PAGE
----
A joint survey team appointed by the Commission of Inquiry into Land Matters has told the Commissioner of Lands to cancel a special title issued on a piece of land which the surveyors said does not exist.
In May last year, a complainant, Mr Stanley Lwanga, petitioned the land probe after his farm was fenced off by Ms Peninah Karenge Busingye, using a special title on Block 185 Plot 1131 in Namavundu, Namugongo near Kampala.
The title in the name of Natasha Karenge was created on land where there are 161 existing titles, including that of the Auditor General, Mr John Muwanga.
Presenting a joint survey report to the commission of inquiry yesterday, Dr Ronald Ssengendo said: “My lord, this land [Karenge’s plot] does not exist on the ground.
The 64.653 hectares are about 159 acres which is about 159 football fields. This land is on paper but does not exist on the ground.
There was no survey done before creating this title. If a survey had been done this anomaly would have been seen.”
Dr Ssengendo represented Mr Stanley Lwanga and the Auditor General Mr John Muwanga on the joint survey team while Mr Joseph Sserunjogi from Geo Earth consultants and surveys represented Ms Karenge while Mr Richard Maserejje represented the commission.
The joint team was tasked by Justice Catherine Bamugemereire, who chairs the commission of inquiry, to open boundaries of the contested land early last month.
Presenting their findings before the Commission yesterday, Dr Ssengendo said Plot 1131 was slotted on top of an already exiting titled land, which is not acceptable.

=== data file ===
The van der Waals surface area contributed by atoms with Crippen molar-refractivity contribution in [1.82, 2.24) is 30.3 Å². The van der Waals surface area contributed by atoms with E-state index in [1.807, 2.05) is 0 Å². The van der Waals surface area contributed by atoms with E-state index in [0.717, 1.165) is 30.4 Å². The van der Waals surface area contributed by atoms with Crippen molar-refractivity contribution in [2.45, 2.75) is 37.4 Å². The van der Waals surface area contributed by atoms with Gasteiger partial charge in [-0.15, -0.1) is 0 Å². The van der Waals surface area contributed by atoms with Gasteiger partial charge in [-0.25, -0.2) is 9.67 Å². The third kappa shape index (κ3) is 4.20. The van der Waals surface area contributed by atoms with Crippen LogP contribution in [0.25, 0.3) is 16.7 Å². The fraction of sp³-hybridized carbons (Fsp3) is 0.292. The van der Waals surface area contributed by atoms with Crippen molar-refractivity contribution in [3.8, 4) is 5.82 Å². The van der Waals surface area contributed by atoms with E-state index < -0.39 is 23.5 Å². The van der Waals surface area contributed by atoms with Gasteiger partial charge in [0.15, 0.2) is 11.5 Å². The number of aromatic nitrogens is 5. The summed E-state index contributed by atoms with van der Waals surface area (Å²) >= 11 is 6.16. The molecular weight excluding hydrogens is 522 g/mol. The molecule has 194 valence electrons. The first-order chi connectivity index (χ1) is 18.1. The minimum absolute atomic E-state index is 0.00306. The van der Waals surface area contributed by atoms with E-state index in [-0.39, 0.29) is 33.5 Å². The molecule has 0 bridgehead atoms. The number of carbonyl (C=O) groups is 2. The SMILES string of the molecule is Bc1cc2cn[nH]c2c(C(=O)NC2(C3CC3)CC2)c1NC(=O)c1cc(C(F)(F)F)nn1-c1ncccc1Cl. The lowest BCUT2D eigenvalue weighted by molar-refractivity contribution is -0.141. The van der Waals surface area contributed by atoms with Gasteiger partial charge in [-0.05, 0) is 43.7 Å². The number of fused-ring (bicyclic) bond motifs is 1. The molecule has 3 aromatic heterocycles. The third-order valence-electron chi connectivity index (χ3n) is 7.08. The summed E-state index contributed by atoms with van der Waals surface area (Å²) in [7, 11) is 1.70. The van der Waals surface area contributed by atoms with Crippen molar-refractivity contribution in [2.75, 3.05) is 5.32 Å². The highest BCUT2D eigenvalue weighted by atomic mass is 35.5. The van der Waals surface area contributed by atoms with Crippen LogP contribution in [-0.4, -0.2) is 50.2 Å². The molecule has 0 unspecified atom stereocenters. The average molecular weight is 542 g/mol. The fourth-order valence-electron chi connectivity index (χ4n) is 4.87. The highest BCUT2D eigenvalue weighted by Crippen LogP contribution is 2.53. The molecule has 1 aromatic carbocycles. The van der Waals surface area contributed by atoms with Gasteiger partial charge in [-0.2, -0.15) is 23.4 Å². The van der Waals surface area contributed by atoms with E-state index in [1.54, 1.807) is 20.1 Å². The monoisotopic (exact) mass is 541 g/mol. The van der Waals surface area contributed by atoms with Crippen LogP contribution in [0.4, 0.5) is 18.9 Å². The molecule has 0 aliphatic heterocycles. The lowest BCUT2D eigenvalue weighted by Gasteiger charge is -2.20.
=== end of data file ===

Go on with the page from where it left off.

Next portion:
“Most of the land that Ms Karenge occupies belongs to Mr Lwanga. He (Mr Lwanga) owned 29.045 hectares but currently only occupies 2.451 hectares.
All the 26 hectares are occupied by Ms Karenge,” Dr Ssengendo said in agreement with Mr Sserunjogi.
When asked by the commission’s lead counsel, Mr Ebert Byenkya, whether Mr Lwanga’s land was in another place as claimed by Ms Karenge, Dr Ssengendo said Mr Lwanga was on his actual and rightful land.
Dr Ssengendo said there are many cases of double titling of land, adding that addressing the problem on a case by case basis would eliminate the vice.
The team said although there are sub-divisions on Plot 1, the disputed land, records in Department of Mapping and Surveys show there are no sub-divisions.
“This land can still be claimed by the Kisosonkole family and we will have a case of triple titling,” Dr Ssengendo said.
He also promised to initiate an investigation into how Mr Dennis Asiimwe carried out this survey and if found culpable, he will be penalised.
The joint surveyors recommended to the commission that there is need to re-survey the land and re-introduce mark stones where they existed before they were tampered with.
They also want relevant authorities to reconcile land survey records between district offices and Entebbe.
By Daily Monitor